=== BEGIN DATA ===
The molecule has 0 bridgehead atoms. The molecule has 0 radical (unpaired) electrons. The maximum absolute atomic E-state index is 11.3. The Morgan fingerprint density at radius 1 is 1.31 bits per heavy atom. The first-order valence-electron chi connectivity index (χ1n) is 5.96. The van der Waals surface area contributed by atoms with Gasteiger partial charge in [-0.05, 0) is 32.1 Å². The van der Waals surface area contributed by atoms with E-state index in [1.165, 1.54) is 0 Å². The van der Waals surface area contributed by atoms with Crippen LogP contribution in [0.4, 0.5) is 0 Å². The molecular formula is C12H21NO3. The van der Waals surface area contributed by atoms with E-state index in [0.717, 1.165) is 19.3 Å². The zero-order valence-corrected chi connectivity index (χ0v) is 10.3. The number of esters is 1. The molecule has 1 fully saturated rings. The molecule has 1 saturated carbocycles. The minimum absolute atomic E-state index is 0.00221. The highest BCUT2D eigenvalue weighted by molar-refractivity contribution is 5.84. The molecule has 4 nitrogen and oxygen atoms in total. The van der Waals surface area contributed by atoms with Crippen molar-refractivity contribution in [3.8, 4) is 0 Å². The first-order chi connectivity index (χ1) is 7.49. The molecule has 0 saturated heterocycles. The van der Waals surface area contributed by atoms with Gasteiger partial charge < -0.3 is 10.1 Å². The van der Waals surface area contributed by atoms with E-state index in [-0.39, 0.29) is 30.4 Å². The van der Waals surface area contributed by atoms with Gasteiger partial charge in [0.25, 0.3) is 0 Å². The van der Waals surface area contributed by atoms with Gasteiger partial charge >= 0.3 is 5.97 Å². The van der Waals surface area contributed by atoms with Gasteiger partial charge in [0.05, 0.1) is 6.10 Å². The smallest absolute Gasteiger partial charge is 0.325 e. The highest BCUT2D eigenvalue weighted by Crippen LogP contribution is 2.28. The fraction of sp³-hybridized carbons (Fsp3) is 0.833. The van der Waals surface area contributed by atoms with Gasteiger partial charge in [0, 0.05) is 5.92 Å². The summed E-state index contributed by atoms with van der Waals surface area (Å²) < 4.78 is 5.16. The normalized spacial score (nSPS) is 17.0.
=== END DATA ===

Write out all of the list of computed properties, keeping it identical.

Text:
The molecule has 0 bridgehead atoms. The molecule has 0 radical (unpaired) electrons. The maximum absolute atomic E-state index is 11.3. The Morgan fingerprint density at radius 1 is 1.31 bits per heavy atom. The first-order valence-electron chi connectivity index (χ1n) is 5.96. The van der Waals surface area contributed by atoms with Gasteiger partial charge in [-0.05, 0) is 32.1 Å². The van der Waals surface area contributed by atoms with E-state index in [1.165, 1.54) is 0 Å². The van der Waals surface area contributed by atoms with Crippen LogP contribution in [0.4, 0.5) is 0 Å². The molecular formula is C12H21NO3. The van der Waals surface area contributed by atoms with E-state index in [0.717, 1.165) is 19.3 Å². The zero-order valence-corrected chi connectivity index (χ0v) is 10.3. The number of esters is 1. The molecule has 1 fully saturated rings. The molecule has 1 saturated carbocycles. The minimum absolute atomic E-state index is 0.00221. The highest BCUT2D eigenvalue weighted by molar-refractivity contribution is 5.84. The molecule has 4 nitrogen and oxygen atoms in total. The van der Waals surface area contributed by atoms with Crippen molar-refractivity contribution in [3.8, 4) is 0 Å². The first-order chi connectivity index (χ1) is 7.49. The molecule has 0 saturated heterocycles. The van der Waals surface area contributed by atoms with Gasteiger partial charge < -0.3 is 10.1 Å². The van der Waals surface area contributed by atoms with E-state index in [-0.39, 0.29) is 30.4 Å². The van der Waals surface area contributed by atoms with Gasteiger partial charge in [0.25, 0.3) is 0 Å². The van der Waals surface area contributed by atoms with Gasteiger partial charge >= 0.3 is 5.97 Å². The van der Waals surface area contributed by atoms with Gasteiger partial charge in [0.05, 0.1) is 6.10 Å². The smallest absolute Gasteiger partial charge is 0.325 e. The highest BCUT2D eigenvalue weighted by Crippen LogP contribution is 2.28. The fraction of sp³-hybridized carbons (Fsp3) is 0.833. The van der Waals surface area contributed by atoms with Gasteiger partial charge in [0, 0.05) is 5.92 Å². The summed E-state index contributed by atoms with van der Waals surface area (Å²) < 4.78 is 5.16. The normalized spacial score (nSPS) is 17.0.